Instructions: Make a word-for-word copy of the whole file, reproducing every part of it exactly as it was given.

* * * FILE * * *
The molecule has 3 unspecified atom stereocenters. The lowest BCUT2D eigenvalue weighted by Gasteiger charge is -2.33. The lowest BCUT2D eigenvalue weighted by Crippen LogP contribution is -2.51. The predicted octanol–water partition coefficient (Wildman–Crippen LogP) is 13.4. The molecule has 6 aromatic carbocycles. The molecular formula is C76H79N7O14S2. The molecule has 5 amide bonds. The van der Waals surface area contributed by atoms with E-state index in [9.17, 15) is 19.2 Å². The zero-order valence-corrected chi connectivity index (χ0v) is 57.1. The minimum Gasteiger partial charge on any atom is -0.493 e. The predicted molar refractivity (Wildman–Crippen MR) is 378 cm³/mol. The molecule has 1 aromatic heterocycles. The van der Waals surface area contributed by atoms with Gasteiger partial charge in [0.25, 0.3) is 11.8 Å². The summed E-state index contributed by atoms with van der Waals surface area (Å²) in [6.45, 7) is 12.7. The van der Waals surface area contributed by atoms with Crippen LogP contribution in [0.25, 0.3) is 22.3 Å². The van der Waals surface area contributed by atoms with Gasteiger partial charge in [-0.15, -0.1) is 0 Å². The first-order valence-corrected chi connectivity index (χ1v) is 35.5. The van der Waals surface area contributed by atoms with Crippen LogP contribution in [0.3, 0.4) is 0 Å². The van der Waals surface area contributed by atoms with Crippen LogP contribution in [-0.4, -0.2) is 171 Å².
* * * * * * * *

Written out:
The molecule has 3 unspecified atom stereocenters. The lowest BCUT2D eigenvalue weighted by Gasteiger charge is -2.33. The lowest BCUT2D eigenvalue weighted by Crippen LogP contribution is -2.51. The predicted octanol–water partition coefficient (Wildman–Crippen LogP) is 13.4. The molecule has 6 aromatic carbocycles. The molecular formula is C76H79N7O14S2. The molecule has 5 amide bonds. The van der Waals surface area contributed by atoms with E-state index in [9.17, 15) is 19.2 Å². The zero-order valence-corrected chi connectivity index (χ0v) is 57.1. The minimum Gasteiger partial charge on any atom is -0.493 e. The predicted molar refractivity (Wildman–Crippen MR) is 378 cm³/mol. The molecule has 1 aromatic heterocycles. The van der Waals surface area contributed by atoms with Gasteiger partial charge in [0.25, 0.3) is 11.8 Å². The summed E-state index contributed by atoms with van der Waals surface area (Å²) in [6.45, 7) is 12.7. The van der Waals surface area contributed by atoms with Crippen LogP contribution in [0.25, 0.3) is 22.3 Å². The van der Waals surface area contributed by atoms with Gasteiger partial charge in [-0.15, -0.1) is 0 Å². The first-order valence-corrected chi connectivity index (χ1v) is 35.5. The van der Waals surface area contributed by atoms with Crippen LogP contribution in [0.3, 0.4) is 0 Å². The van der Waals surface area contributed by atoms with Crippen LogP contribution in [-0.4, -0.2) is 171 Å².